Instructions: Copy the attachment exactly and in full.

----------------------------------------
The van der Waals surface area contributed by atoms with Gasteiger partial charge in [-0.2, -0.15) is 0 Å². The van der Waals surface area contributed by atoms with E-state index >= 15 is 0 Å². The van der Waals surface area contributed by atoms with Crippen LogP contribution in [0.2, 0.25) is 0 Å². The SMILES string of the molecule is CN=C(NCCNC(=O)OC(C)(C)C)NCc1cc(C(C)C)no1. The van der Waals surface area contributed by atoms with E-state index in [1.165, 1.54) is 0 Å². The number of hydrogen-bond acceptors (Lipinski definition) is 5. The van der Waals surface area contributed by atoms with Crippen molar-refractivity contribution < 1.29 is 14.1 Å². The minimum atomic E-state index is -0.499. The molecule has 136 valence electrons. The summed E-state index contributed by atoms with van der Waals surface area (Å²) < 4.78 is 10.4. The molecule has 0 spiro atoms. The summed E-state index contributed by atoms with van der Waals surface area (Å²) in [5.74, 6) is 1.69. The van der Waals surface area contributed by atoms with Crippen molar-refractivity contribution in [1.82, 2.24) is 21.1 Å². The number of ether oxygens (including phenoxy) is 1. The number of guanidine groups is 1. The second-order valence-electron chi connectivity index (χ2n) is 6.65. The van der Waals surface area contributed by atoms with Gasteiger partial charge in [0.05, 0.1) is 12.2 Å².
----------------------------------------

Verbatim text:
The van der Waals surface area contributed by atoms with Gasteiger partial charge in [-0.2, -0.15) is 0 Å². The van der Waals surface area contributed by atoms with E-state index >= 15 is 0 Å². The van der Waals surface area contributed by atoms with Crippen LogP contribution in [0.2, 0.25) is 0 Å². The SMILES string of the molecule is CN=C(NCCNC(=O)OC(C)(C)C)NCc1cc(C(C)C)no1. The van der Waals surface area contributed by atoms with E-state index in [1.165, 1.54) is 0 Å². The number of hydrogen-bond acceptors (Lipinski definition) is 5. The van der Waals surface area contributed by atoms with Crippen molar-refractivity contribution < 1.29 is 14.1 Å². The minimum atomic E-state index is -0.499. The molecule has 136 valence electrons. The summed E-state index contributed by atoms with van der Waals surface area (Å²) < 4.78 is 10.4. The molecule has 0 spiro atoms. The summed E-state index contributed by atoms with van der Waals surface area (Å²) in [5.74, 6) is 1.69. The van der Waals surface area contributed by atoms with Crippen molar-refractivity contribution in [1.82, 2.24) is 21.1 Å². The number of ether oxygens (including phenoxy) is 1. The number of guanidine groups is 1. The second-order valence-electron chi connectivity index (χ2n) is 6.65. The van der Waals surface area contributed by atoms with Gasteiger partial charge in [0.05, 0.1) is 12.2 Å².